The Awards for All grant will primarily be used to fund more journalism, and the Interface grant will pay for a project with two RGU academics, Dr James Morrison and Jack Keenan, based on the early success of our international stream, Positively Scottish Humans of the US/Oz, which features inspiring ex-pats. The RGU project aims to produce a detailed map of the Scottish online diaspora across the world, which will identify the best places to expand the stream.

In other achievements since launch, Positively Scottish has:

• been the only media granted access to the Scottish Recovery Consortium’s annual. The consortium, which supports the work of groups dealing with people in recovery from various addictions, actively shuns the mainstream media because of its focus on the negative, but welcomed our alternative approach. The report on the event is the best-read article on the site to date.
• launched a new section, In Real Life, where bloggers can openly share their personal stories and issues on a safe platform, free from trolls. Some of the Awards for All grant will go to develop this section, with masterclasses for the bloggers.
• commissioned a 10-part weekly audio sitcom, Small Mercies, by a Glasgow-based dramatic team, about an office team trying to stay positive in the face of working woes.

We’re still working on our business model – Positively Scottish will always be free, and we don’t host digital adverts, but we admire SR's voluntary subscription scheme, and we’re exploring editorial partnerships with like-minded parties. And, at the very least, in a year which has seen so much division and uncertainty, we’re proud to have done something positive in Scotland.

Calum Macdonald is the pro bono editor of www.positivelyscottish.scot and a director of the Community Interest Company which runs the site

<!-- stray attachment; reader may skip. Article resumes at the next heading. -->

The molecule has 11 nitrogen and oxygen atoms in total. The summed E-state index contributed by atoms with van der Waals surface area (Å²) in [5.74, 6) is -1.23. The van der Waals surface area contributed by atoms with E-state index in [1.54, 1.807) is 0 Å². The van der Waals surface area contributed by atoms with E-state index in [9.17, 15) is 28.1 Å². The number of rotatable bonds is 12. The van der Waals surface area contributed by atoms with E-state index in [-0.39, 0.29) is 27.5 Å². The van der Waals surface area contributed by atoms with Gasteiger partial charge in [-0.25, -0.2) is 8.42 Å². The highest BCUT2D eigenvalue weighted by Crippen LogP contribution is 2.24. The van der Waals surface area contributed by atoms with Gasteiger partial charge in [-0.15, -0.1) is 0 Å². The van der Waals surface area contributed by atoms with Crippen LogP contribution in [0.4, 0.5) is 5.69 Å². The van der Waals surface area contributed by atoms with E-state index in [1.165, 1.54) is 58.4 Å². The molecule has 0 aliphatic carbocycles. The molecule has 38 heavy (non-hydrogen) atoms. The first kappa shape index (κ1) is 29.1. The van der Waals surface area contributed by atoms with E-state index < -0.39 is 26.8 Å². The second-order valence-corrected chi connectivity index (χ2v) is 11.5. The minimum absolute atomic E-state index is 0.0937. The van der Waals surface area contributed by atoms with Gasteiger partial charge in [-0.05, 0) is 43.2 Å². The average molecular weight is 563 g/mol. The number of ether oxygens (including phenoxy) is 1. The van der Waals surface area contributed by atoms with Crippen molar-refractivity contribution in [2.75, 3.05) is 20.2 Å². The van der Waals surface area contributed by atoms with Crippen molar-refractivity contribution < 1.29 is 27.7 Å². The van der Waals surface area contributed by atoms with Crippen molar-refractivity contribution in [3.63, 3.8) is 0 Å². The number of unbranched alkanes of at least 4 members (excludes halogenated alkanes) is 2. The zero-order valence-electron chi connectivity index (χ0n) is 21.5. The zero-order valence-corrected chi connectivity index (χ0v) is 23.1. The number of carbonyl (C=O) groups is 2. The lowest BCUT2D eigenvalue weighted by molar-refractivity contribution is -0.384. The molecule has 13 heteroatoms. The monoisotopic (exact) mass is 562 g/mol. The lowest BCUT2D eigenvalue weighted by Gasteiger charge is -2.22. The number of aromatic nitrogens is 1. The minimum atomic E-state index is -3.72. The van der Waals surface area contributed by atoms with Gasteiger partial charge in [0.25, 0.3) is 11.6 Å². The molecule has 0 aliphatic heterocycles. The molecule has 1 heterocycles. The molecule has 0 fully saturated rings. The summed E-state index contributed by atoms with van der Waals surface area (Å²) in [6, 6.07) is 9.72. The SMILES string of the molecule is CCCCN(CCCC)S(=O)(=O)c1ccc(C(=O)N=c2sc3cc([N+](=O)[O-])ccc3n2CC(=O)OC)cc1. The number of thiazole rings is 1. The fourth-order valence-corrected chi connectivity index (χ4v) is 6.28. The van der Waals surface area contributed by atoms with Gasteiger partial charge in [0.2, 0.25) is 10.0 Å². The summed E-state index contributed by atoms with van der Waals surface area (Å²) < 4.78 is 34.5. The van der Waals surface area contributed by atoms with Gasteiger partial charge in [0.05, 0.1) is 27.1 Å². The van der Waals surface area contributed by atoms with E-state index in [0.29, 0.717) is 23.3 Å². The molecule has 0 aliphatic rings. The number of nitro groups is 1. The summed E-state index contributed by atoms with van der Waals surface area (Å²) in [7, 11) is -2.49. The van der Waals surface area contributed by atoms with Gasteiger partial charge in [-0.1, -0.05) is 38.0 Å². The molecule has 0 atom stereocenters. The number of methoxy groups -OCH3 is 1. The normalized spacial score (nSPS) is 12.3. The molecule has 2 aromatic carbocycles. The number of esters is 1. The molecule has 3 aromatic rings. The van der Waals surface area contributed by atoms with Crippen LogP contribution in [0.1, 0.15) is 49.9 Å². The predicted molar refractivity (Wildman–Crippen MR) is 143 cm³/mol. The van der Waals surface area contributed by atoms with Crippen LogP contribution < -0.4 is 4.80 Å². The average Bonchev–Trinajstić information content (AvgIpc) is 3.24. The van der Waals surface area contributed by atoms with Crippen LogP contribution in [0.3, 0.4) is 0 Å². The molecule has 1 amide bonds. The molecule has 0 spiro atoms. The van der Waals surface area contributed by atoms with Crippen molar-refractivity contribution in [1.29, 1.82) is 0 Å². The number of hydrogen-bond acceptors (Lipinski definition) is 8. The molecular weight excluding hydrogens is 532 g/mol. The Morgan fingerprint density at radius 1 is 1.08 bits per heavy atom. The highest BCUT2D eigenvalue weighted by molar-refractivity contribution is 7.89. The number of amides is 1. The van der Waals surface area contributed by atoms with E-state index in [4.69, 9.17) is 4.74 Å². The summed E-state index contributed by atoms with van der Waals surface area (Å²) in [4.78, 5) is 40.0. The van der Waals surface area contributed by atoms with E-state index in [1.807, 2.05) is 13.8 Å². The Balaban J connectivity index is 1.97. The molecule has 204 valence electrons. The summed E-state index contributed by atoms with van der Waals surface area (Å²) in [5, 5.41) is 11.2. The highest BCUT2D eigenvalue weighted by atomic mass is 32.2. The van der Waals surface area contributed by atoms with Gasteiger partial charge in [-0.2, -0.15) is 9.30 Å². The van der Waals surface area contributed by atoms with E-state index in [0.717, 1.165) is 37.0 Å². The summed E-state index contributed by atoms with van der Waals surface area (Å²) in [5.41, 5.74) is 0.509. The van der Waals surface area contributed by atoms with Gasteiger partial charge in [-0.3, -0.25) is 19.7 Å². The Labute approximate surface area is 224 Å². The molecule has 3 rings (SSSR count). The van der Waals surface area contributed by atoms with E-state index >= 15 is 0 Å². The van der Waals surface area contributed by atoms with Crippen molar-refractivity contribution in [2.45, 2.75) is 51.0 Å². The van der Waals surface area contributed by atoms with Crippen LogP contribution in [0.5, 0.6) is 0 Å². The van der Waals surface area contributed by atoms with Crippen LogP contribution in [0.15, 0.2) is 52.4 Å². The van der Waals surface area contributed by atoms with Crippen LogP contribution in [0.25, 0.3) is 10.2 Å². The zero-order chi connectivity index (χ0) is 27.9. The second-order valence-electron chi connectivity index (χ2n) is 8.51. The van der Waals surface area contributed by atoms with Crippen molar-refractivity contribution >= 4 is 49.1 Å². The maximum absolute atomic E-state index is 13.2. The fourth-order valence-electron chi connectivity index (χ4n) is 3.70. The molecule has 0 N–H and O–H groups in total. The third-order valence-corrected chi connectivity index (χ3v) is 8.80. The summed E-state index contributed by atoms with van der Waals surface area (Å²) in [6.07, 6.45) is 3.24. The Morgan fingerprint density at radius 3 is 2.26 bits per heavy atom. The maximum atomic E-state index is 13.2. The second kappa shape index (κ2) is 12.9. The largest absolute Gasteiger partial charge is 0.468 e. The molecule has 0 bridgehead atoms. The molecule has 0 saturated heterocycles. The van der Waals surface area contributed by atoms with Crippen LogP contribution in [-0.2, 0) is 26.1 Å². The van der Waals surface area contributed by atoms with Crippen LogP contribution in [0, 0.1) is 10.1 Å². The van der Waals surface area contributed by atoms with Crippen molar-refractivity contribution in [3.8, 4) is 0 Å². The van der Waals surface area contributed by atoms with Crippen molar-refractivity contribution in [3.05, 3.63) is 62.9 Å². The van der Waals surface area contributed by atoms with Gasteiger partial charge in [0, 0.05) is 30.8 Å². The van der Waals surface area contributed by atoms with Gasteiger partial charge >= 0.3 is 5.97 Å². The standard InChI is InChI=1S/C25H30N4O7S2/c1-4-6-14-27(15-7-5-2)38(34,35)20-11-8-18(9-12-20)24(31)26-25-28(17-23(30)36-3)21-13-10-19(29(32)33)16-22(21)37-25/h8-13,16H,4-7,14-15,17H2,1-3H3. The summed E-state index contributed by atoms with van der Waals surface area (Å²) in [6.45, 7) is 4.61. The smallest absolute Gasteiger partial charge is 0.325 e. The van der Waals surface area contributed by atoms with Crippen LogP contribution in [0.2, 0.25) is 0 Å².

Photograph of cheerful people in Glasgow by Islay McLeod

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I read with interest Rachel Sharp's favourable review of the work undertaken by Pitlochry Festival Theatre in her TimeOff article. The backdrop to her article was the Scottish Arts Council funding cut to Pitlochry Festival Theatre and the implication was that this continues to this day. In fact, Pitlochry Festival Theatre has been core funded by Creative Scotland for the past 5 years and is currently one of our 118 Regularly Funded Organisations.

Laura Mackenzie Stuart

Also in today's cafe, two longer pieces; Angus Skinner on post-truth and Mary Brown on Islamophobia. Read more...


Kenneth Roy
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14.12.16

Walter Humes
Bad marks: the declining standards of Scottish education
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Nannie Sköld
So much anger, so much love
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Donald S Murray
The man who caught fire
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Kenneth Roy’s new book, 'The Broken Journey: a life of Scotland 1976-99', charts in vivid and compelling detail the events and personalities of the last quarter of the 20th century in Scotland.

Published in hardback by Birlinn, 'The Broken Journey' is available direct from the Scottish Review at £25 (inc p&p). To order your copy or copies, please click below or call 01292 478510 with credit/debit card details.